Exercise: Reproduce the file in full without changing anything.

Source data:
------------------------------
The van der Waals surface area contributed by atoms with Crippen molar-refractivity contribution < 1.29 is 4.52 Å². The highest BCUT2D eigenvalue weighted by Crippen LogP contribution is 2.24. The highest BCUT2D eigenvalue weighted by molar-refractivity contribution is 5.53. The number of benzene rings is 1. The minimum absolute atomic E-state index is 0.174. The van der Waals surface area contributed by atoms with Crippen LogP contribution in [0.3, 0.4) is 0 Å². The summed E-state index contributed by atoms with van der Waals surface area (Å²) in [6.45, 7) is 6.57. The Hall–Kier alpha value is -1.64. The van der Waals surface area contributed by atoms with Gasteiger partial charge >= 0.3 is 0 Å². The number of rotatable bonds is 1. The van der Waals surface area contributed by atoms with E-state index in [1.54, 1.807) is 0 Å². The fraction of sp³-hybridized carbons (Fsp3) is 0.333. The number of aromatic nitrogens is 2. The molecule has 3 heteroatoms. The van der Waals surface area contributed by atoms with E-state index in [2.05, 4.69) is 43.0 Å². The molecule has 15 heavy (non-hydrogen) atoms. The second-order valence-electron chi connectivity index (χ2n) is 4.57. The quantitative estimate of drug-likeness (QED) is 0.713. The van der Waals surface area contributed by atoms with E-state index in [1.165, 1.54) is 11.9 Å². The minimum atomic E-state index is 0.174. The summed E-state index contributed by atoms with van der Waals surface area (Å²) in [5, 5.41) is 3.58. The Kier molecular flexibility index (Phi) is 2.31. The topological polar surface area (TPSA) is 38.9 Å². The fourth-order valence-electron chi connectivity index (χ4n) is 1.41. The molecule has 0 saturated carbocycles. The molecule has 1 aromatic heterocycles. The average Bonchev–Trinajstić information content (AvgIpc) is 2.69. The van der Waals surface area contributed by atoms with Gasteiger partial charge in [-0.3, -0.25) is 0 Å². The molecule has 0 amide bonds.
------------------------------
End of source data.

The van der Waals surface area contributed by atoms with Crippen molar-refractivity contribution < 1.29 is 4.52 Å². The highest BCUT2D eigenvalue weighted by Crippen LogP contribution is 2.24. The highest BCUT2D eigenvalue weighted by molar-refractivity contribution is 5.53. The number of benzene rings is 1. The minimum absolute atomic E-state index is 0.174. The van der Waals surface area contributed by atoms with Crippen LogP contribution in [0.3, 0.4) is 0 Å². The summed E-state index contributed by atoms with van der Waals surface area (Å²) in [6.45, 7) is 6.57. The Hall–Kier alpha value is -1.64. The van der Waals surface area contributed by atoms with Gasteiger partial charge >= 0.3 is 0 Å². The number of rotatable bonds is 1. The van der Waals surface area contributed by atoms with E-state index in [1.54, 1.807) is 0 Å². The fraction of sp³-hybridized carbons (Fsp3) is 0.333. The number of aromatic nitrogens is 2. The molecule has 3 heteroatoms. The van der Waals surface area contributed by atoms with E-state index in [2.05, 4.69) is 43.0 Å². The molecule has 15 heavy (non-hydrogen) atoms. The second-order valence-electron chi connectivity index (χ2n) is 4.57. The quantitative estimate of drug-likeness (QED) is 0.713. The van der Waals surface area contributed by atoms with E-state index in [1.165, 1.54) is 11.9 Å². The minimum atomic E-state index is 0.174. The summed E-state index contributed by atoms with van der Waals surface area (Å²) in [5, 5.41) is 3.58. The Kier molecular flexibility index (Phi) is 2.31. The topological polar surface area (TPSA) is 38.9 Å². The fourth-order valence-electron chi connectivity index (χ4n) is 1.41. The molecule has 0 saturated carbocycles. The molecule has 1 aromatic heterocycles. The average Bonchev–Trinajstić information content (AvgIpc) is 2.69. The van der Waals surface area contributed by atoms with Gasteiger partial charge in [-0.3, -0.25) is 0 Å². The molecule has 0 amide bonds.